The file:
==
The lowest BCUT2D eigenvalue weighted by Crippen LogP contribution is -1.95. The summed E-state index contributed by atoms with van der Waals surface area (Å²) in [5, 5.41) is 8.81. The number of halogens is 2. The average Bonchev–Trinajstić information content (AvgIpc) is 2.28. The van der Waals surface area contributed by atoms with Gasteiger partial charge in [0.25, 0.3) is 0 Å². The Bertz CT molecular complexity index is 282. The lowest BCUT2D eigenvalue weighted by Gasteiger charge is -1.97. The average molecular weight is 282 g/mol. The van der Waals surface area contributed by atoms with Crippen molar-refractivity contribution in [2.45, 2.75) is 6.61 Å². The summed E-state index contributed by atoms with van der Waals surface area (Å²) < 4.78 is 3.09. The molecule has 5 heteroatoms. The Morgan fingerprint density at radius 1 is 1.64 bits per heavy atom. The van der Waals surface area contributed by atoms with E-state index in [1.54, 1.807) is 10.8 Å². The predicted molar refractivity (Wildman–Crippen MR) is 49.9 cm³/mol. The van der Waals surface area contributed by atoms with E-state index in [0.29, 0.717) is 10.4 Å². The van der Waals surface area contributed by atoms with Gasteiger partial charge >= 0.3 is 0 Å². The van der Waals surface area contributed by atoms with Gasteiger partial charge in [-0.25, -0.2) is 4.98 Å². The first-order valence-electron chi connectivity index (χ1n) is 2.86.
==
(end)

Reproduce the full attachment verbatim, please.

The lowest BCUT2D eigenvalue weighted by Crippen LogP contribution is -1.95. The summed E-state index contributed by atoms with van der Waals surface area (Å²) in [5, 5.41) is 8.81. The number of halogens is 2. The average Bonchev–Trinajstić information content (AvgIpc) is 2.28. The van der Waals surface area contributed by atoms with Gasteiger partial charge in [0.25, 0.3) is 0 Å². The Bertz CT molecular complexity index is 282. The lowest BCUT2D eigenvalue weighted by Gasteiger charge is -1.97. The average molecular weight is 282 g/mol. The van der Waals surface area contributed by atoms with Crippen molar-refractivity contribution in [2.45, 2.75) is 6.61 Å². The summed E-state index contributed by atoms with van der Waals surface area (Å²) < 4.78 is 3.09. The molecule has 5 heteroatoms. The Morgan fingerprint density at radius 1 is 1.64 bits per heavy atom. The van der Waals surface area contributed by atoms with E-state index in [1.54, 1.807) is 10.8 Å². The predicted molar refractivity (Wildman–Crippen MR) is 49.9 cm³/mol. The van der Waals surface area contributed by atoms with E-state index in [0.29, 0.717) is 10.4 Å². The van der Waals surface area contributed by atoms with Gasteiger partial charge >= 0.3 is 0 Å². The van der Waals surface area contributed by atoms with Gasteiger partial charge in [-0.25, -0.2) is 4.98 Å². The first-order valence-electron chi connectivity index (χ1n) is 2.86.